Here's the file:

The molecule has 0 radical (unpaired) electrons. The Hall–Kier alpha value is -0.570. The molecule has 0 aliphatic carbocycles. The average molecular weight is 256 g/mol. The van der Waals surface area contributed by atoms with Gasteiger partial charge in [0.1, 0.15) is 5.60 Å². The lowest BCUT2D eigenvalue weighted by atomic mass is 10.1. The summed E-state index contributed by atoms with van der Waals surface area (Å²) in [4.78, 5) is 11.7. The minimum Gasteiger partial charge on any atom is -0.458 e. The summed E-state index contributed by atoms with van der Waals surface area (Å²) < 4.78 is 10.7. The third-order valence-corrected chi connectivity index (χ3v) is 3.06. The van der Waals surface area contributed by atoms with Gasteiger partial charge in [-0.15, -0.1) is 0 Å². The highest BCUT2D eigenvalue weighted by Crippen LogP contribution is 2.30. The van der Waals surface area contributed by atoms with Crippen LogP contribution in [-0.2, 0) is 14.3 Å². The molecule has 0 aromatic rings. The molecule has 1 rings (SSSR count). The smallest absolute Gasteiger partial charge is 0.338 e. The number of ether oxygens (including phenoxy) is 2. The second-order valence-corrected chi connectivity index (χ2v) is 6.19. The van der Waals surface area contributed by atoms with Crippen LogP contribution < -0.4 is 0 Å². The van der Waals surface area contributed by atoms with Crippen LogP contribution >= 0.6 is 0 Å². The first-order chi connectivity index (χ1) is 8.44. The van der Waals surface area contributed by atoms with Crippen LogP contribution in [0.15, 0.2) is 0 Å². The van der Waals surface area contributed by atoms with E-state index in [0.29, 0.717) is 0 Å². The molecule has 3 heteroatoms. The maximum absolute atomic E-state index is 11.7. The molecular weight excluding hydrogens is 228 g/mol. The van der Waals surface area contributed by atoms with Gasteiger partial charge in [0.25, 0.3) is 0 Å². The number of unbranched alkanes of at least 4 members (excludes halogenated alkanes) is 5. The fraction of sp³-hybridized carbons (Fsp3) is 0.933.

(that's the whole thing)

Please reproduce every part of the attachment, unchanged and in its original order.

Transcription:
The molecule has 0 radical (unpaired) electrons. The Hall–Kier alpha value is -0.570. The molecule has 0 aliphatic carbocycles. The average molecular weight is 256 g/mol. The van der Waals surface area contributed by atoms with Gasteiger partial charge in [0.1, 0.15) is 5.60 Å². The lowest BCUT2D eigenvalue weighted by atomic mass is 10.1. The summed E-state index contributed by atoms with van der Waals surface area (Å²) in [4.78, 5) is 11.7. The minimum Gasteiger partial charge on any atom is -0.458 e. The summed E-state index contributed by atoms with van der Waals surface area (Å²) < 4.78 is 10.7. The third-order valence-corrected chi connectivity index (χ3v) is 3.06. The van der Waals surface area contributed by atoms with Gasteiger partial charge in [-0.15, -0.1) is 0 Å². The highest BCUT2D eigenvalue weighted by Crippen LogP contribution is 2.30. The van der Waals surface area contributed by atoms with Crippen LogP contribution in [-0.2, 0) is 14.3 Å². The molecule has 0 aromatic rings. The molecule has 1 rings (SSSR count). The smallest absolute Gasteiger partial charge is 0.338 e. The number of ether oxygens (including phenoxy) is 2. The second-order valence-corrected chi connectivity index (χ2v) is 6.19. The van der Waals surface area contributed by atoms with Crippen LogP contribution < -0.4 is 0 Å². The van der Waals surface area contributed by atoms with Crippen LogP contribution >= 0.6 is 0 Å². The first-order chi connectivity index (χ1) is 8.44. The van der Waals surface area contributed by atoms with Crippen LogP contribution in [0.15, 0.2) is 0 Å². The van der Waals surface area contributed by atoms with E-state index in [0.29, 0.717) is 0 Å². The molecule has 3 heteroatoms. The maximum absolute atomic E-state index is 11.7. The molecular weight excluding hydrogens is 228 g/mol. The van der Waals surface area contributed by atoms with Gasteiger partial charge in [0.25, 0.3) is 0 Å². The number of unbranched alkanes of at least 4 members (excludes halogenated alkanes) is 5. The fraction of sp³-hybridized carbons (Fsp3) is 0.933.